afternoon nap.

I am thirty-seven years old.
And it's all good.

Wednesday, April 09, 2008

Appointments, Itineracy, and Young Adults: I Disagree!

I promise I didn't write my previous post just to set the stage for this one, but nonetheless, the timing seems a bit fortuitous. The latest edition (April 4, 2008) of the United Methodist Reporter discusses three pretty big issues, and I have points of disagreement with all three.

And so, fellow United Methodists, I love you, and I disagree with you, too.

(Numbers in parentheses are paragraph numbers in the 2004 United Methodist Book of Discipline.)

First issue = The guaranteed appointment.
Firstly, way to go Dennis Harper for making the front page picture! (And that's the top of my grandfather's head in the middle there, too.) Kudos to Missouri AC for the front page publicity!

Secondly, I disagree with the initial premise: that clergy are guaranteed appointments. We are in covenant with each other, and "every effective elder in full connection who is in good standing shall be continued under appointment by the bishop" (334.1) because we have promised to "offer [ourself] without reserve to be appointed and to serve as the appointive authority may determine" (335). This is a relationship centered on trust and covenantal love, and as such all of those invovled offer something - clergy will go where we are sent, the conference will send us somewhere.

Thirdly, there is already language in place that addresses the concerns that some have expressed. Clergy are to be appointed unless, among other things, we "have failed to meet the requirements for continued eligibility" (337.1). And those requirements include "growth in vocational competence and effectiveness through continuing formation" (334.2.b). Seems to me that addresses the major concern, namely that incompetent and ineffective pastors continue to be appointed, with no check or accountability from teh conference. Continued growth vocationally is already a part of the covenant relationship of the clergy, and if that part of the covenant is not being met, the language is in place already for addressing that. Dare I say: Bishops, take thou authority! Claim that language and act on it before more Disciplinary tinkering.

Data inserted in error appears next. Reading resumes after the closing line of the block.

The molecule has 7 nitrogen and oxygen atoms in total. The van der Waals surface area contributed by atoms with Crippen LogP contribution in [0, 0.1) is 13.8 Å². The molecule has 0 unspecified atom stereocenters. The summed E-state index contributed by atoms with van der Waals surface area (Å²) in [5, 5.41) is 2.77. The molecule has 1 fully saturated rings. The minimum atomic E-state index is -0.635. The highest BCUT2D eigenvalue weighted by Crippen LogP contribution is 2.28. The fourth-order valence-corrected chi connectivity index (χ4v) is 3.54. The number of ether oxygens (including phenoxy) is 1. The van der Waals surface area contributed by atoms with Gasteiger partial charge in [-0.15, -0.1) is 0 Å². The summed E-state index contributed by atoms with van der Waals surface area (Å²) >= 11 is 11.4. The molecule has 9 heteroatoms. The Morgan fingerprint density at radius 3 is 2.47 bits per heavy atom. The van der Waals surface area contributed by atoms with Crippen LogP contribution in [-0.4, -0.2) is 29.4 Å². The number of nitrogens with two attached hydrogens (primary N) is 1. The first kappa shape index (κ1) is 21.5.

There is no need to add more bureaucracy to an already top-heavy system.

Second issue = The future of the itineracy
The itineracy is an imperfect structure, created by imperfect people, and it definitely doesn't work for everybody.

With that said, my disagreement with those who call for a drastic change in the itineracy is that their points of conflict with the current system are mostly mythical. My position is that the itineracy HAS changed, and is always changing, and will change organically and naturally, without any need to foist upon it yet another decree from "up top."

Myth 1, the big secret:
My great-grandfather used to pack up his belongings in order to travel to Annual Conference, not knowing if he would be returning to the same charge or moving on. Today, my name has been posted on the Missouri Conference website since March 24th, announcing my upcoming move to my new appointment. One of the biggest changes is the openness of the process.

Myth 2, a rigid hierarchy:
Here in Kansas City, we are celebrating a ministry that has lasted for decades as Emmanuel Cleaver III is transitioning out of the lead pastor role at St. James UMC. (Did I mention it lasted for decades?) Nearby, pastors at UM churches such as Woods Chapel and Church of the Resurrection have been appointed for extraordarily long periods of time. My point being, the itineracy is already fluid and flexible, and there are exceptions to how it happens everywhere you look.

Myth 3, no choice: